…so Paula and I woke up to rain Sunday morning; not exactly what we had in mind for one of the longest hikes on our journey to becoming 46ers. I personally don’t mind the rain and we’ve both hiked in it previously, but for eighteen miles?! I think the stubbornness within me kicked in and I was determined to reach that summit.
We loaded up our packs, put on our rain gear and started, slowly toward Allen Mountain. Because we were already at Livingston Point, we only had to travel a half mile or so to the trail that ran parallel to the Opalescent River. I would love one day to return to this trail because I could hear the Hanging Spear Falls and see them through the brush, but had no desire to stop because I was already coming to the realization that I was going to be
wet soaked all day. Hiking in the rain is one thing but having sopping wet boats that squish with each step is another. From early on in this hike did I have to remind myself repeatedly why I wanted this so bad.
The three and a half miles went fairly quickly until we had reached an opening with private property signs. This threw us off because we could see where the trail kept going but Paula had the idea/inclination that we were suppose to be on this property. We continued on about ten minutes and came to an odd intersection. To the left was a yellow marker trail (what we needed to follow out to the car) and to the left was a massive sign carved out of wood that said Allen. That to me looked familiar (and obvious that that was indeed the trail to Allen) but the trail seemed to go into two opposite directions: left and right. The right was used far more frequently than the left but Paula swore she saw a yellow marker on that trail = Allen is NOT marked = couldn’t have been the trail we were looking for. We dumped the contents of our packs (in the rain) to the left and proceeded on. But this was clearly not the trail.
My assumption was that these were trails used by the property owners and not hikers. I hiked back out and over to that mysterious “marked” trail and my gut said go. Turns out the yellow markers were made of recycled plastic and were intended to help hikers. I convinced Paula to follow me and ensured her that if we didn’t get to some sort of registry, then we’d turn around. With my luck, the registry was found! One solo hiker had signed in previous to us so I was optimistic that we’d see him at one point throughout the day. I secretly hoped we weren’t too far behind him.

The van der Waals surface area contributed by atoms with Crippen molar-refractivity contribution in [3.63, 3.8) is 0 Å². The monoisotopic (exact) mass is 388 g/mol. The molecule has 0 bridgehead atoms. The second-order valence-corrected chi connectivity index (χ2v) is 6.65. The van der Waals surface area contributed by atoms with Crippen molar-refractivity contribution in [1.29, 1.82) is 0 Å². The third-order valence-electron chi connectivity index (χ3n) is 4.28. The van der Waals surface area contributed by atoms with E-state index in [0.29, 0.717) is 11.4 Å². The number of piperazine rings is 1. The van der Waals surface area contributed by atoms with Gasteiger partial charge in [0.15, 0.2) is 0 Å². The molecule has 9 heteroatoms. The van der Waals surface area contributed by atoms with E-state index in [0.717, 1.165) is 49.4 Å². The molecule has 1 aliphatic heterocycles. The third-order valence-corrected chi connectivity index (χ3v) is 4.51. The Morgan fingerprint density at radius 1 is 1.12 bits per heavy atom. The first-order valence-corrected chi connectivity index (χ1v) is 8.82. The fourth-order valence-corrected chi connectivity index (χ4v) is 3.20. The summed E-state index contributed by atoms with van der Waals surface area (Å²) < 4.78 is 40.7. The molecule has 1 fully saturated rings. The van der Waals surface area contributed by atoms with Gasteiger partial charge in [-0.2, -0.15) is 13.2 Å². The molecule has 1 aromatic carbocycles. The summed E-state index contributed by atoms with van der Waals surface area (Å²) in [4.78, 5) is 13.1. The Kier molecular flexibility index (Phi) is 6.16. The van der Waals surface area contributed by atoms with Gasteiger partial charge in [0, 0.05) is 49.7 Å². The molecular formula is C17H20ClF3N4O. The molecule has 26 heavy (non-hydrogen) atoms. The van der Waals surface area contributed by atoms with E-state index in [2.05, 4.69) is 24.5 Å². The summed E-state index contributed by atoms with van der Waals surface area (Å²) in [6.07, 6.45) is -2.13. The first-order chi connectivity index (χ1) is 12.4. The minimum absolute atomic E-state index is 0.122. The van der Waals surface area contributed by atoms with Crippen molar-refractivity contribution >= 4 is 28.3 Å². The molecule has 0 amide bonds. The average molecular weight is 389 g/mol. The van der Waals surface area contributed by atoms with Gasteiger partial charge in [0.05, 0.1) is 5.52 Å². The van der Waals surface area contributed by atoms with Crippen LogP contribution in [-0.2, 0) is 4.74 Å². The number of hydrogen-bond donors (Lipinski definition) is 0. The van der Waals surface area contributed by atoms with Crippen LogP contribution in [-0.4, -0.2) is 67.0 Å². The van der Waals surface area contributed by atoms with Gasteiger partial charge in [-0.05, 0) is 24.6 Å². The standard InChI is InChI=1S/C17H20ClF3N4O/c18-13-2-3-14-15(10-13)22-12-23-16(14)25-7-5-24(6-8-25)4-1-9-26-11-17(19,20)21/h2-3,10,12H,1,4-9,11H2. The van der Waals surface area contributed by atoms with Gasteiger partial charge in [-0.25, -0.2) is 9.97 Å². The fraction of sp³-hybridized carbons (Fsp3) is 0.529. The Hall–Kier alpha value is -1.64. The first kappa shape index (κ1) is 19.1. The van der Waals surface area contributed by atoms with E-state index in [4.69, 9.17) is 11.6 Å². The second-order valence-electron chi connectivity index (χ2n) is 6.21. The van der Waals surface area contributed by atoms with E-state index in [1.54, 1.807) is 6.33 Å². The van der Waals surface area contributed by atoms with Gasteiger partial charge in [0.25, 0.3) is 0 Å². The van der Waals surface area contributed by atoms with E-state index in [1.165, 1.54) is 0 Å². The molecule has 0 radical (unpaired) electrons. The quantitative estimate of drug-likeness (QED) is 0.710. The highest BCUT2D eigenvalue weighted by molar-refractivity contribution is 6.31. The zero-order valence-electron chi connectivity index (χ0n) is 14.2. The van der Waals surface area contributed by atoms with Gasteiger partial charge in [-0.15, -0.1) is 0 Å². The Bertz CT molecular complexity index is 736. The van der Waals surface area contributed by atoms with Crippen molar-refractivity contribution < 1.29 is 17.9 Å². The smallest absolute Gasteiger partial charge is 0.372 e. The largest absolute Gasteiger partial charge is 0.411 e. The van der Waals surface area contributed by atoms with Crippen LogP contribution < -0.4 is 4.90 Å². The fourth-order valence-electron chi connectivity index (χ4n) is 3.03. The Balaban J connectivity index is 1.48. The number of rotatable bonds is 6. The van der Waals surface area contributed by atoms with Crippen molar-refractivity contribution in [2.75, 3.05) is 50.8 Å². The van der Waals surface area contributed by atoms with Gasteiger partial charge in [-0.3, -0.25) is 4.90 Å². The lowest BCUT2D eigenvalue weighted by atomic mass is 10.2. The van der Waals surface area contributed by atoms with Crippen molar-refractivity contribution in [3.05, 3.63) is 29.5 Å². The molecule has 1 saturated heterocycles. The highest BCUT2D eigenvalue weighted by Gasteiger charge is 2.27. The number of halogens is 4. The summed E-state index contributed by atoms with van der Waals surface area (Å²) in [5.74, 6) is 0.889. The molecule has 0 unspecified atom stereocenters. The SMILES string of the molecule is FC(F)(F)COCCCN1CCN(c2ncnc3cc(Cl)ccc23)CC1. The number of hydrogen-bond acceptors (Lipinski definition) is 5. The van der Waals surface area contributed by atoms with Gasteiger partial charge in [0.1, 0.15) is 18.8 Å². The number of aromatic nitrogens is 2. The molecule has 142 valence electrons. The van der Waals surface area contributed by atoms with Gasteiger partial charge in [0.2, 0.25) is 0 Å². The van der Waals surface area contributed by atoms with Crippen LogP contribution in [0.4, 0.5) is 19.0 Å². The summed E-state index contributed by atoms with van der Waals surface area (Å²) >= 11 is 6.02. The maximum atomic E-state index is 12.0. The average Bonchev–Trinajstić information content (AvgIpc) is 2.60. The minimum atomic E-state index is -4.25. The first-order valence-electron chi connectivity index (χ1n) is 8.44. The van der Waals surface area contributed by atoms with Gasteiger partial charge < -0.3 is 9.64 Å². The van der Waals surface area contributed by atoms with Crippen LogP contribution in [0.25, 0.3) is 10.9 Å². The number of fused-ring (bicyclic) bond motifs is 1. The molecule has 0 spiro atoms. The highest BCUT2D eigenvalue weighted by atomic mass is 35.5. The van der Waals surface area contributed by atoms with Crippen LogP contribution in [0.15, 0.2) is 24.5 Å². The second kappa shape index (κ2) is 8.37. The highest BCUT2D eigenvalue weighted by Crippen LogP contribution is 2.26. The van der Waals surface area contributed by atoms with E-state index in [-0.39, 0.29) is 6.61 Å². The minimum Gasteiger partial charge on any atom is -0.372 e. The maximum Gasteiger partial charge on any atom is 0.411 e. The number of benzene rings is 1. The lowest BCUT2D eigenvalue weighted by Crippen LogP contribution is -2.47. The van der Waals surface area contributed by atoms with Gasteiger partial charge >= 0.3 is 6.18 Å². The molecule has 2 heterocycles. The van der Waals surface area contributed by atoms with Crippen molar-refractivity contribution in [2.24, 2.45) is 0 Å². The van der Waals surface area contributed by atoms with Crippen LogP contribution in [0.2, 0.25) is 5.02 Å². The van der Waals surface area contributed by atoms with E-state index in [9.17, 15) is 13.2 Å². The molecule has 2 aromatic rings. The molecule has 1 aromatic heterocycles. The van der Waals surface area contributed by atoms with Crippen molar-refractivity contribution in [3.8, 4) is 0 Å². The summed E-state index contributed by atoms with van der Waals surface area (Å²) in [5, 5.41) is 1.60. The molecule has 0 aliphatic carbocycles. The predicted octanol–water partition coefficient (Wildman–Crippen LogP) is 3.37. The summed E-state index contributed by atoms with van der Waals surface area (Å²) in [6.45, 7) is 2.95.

The trail to the mountain was long and somewhat uneventful for the two miles. It was muddy in plenty of sections but because we were pretty wet, we didn’t really mind. It was so cloudy we didn’t have any views and couldn’t even really see where we were headed/what we were about to hike. Things got very interesting once we got to the Allen Brook.
This trail normally runs up a brook. In the rain, it felt like we were climbing up a river; over rocks with slippery algae and very little to hang on to. It was very slow moving and each step was calculated. I could tell that Paula was out of her element big time and realistically she and I should have established a turn around time. The higher we got, the steeper the large sections of rock became and we were basically crawling. Right when I think the two of us were getting ready to call it quits in the heavy rain, we ran into the guy who was signed in before us! I of course had to ask him how close we were to the summit and he said another 45 minutes or so… “are you kidding me?!” I thought. He even went on to tell us that it got steeper, more slippery, AND almost dangerous. I could hear him hinting for us to turn around.